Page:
Identifying a finite test set that adequately captures the essential behaviour of a program such that all faults are identified is a well-established problem. This problem is traditionally addressed with syntactic adequacy metrics, but these can be impractical, and may be misleading even if they are satisfied. One intuitive notion of adequacy, which has been discussed in theoretical terms over the past three decades, is the idea of behavioural coverage: If it is possible to infer an accurate model of a system from its test executions, then the test set must be adequate. Despite its intuitive basis, it has remained almost entirely in the theoretical domain because inferred models have been expected to be exact (generally an infeasible task), and have not allowed for any pragmatic interim measures of adequacy to guide test set generation. To bridge the gap to practice, we present a technique to quantify behavioural adequacy using k-folds cross validation, a common technique in machine learning. We show that this technique is not only suitable to measure behavioural adequacy, but also to guide search-based test generation in automatically producing test sets that optimise this adequacy. Experiments with our BESTEST prototype indicate that such test sets not only come with a statistically valid measurement of adequacy, but also detect significantly more defects.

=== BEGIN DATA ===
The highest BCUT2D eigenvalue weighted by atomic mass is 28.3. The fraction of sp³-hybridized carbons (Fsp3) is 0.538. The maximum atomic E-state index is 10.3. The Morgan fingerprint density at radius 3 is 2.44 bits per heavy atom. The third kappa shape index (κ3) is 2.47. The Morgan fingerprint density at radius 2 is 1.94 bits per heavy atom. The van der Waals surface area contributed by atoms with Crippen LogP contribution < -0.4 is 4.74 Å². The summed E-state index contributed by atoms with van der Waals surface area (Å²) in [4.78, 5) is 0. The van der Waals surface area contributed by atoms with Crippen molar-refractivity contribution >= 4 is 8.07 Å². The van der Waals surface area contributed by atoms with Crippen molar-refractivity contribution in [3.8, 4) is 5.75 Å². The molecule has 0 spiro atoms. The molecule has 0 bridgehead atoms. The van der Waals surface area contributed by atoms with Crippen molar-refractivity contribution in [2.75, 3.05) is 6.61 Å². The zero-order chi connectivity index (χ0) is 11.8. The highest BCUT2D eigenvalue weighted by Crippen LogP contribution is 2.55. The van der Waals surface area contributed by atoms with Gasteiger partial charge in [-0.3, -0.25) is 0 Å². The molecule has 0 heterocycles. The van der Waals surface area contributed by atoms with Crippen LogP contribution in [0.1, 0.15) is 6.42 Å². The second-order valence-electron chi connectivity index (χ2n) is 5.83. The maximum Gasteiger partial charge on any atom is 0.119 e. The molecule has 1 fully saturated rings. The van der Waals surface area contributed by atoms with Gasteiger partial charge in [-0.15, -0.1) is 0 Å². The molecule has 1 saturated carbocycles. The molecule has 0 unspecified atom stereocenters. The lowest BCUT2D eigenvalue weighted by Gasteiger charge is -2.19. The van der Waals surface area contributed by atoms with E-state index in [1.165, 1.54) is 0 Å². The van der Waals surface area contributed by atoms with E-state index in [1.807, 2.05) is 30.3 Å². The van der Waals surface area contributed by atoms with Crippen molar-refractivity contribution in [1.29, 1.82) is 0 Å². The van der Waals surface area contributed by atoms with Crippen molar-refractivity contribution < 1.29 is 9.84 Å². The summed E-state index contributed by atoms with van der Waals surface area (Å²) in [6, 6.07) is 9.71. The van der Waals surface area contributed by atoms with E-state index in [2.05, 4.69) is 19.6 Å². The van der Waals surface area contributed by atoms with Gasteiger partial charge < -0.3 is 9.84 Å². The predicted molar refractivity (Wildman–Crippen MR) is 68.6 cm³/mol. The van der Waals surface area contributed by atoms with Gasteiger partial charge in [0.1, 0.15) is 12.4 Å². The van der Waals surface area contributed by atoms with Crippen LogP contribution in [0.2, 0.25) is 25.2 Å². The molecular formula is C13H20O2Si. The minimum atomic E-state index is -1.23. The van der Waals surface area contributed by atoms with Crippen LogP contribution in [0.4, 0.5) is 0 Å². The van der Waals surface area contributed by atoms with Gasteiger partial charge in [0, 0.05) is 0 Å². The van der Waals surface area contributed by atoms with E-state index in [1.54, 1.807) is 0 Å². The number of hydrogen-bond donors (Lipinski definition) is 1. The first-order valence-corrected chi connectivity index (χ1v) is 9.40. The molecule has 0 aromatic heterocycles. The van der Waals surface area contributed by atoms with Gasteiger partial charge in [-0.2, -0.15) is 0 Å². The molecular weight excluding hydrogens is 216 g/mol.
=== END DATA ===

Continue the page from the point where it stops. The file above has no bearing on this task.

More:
Neil Walkinshaw, Gordon Fraser